Byron (2003) 2 hrs, 27 min.
If you’re not familiar with Lord Byron, this TV movie is a good introduction.
Jonny Lee Miller, who played “Sick Boy” in Trainspotting, is well cast. His features, whatever they may lack in physical likeness to Byron, are well-suited for expressing Byron’s wittiness, world-weariness, and arrogance. He sneers well.
My best friend pointed out that the first YouTube video begins as a light-hearted comedy only to shift into a drama / soap-opera in subsequent installments. Perhaps this is intentional, reflecting the transition from the sun-drenched fun of anything-goes Greece back to the colder and less tolerant atmosphere of London.
- Byron’s memoirs were indeed burned after his death. This New York Times article describes the event (skip to the last three paragraphs).
- Byron refers to “Sounion, the sacred promontory of Athens” which his friend Hobhouse takes an interest in. According to legend, it was the height from which Aegeus, in despair over the assumed death of his son Theseus, leapt to his death. Returning from having slain the Minotaur in Crete, Theseus forgot to hoist a white sail in place of a black one, an agreed upon signal to indicate his survival. The Aegean Sea is thus named after his father, an early king of Athens.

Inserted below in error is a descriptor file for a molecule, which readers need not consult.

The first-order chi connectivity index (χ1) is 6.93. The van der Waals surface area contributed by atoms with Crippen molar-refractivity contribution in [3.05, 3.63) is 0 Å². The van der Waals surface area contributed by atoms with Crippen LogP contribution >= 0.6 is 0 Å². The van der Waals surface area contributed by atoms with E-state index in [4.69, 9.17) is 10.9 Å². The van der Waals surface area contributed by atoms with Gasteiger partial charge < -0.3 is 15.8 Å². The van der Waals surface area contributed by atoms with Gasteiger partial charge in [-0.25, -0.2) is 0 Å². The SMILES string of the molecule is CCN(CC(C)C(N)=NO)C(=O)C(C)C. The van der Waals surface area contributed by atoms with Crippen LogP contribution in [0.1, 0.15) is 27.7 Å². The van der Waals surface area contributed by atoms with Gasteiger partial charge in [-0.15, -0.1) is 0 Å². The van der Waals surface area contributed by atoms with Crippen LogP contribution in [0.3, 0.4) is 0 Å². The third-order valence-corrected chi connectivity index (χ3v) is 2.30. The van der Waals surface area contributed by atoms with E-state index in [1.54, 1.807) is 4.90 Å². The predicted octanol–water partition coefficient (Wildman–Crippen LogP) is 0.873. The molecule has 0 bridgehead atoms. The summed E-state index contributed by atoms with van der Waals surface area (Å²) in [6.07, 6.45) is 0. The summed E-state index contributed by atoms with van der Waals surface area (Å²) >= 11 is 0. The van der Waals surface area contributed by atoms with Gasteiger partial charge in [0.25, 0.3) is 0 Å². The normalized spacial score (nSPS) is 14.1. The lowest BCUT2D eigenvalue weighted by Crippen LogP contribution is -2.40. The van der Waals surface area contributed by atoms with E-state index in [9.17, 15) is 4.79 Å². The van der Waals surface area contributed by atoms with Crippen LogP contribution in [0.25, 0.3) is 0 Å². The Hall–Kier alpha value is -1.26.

- Byron did indeed swim across the Hellespont, to reenact a feat from the Greek myth of Hero and Leander. (Leander, in love with Hero, would nightly swim across the narrow strait to be with her; he lived in Abydos and she lived in a tower in Sestos, on the northern shore.)
- Byron’s sexuality defies easy categorization, but he preferred women. I give credit to the producers of this movie for not glossing over his bisexual tendencies.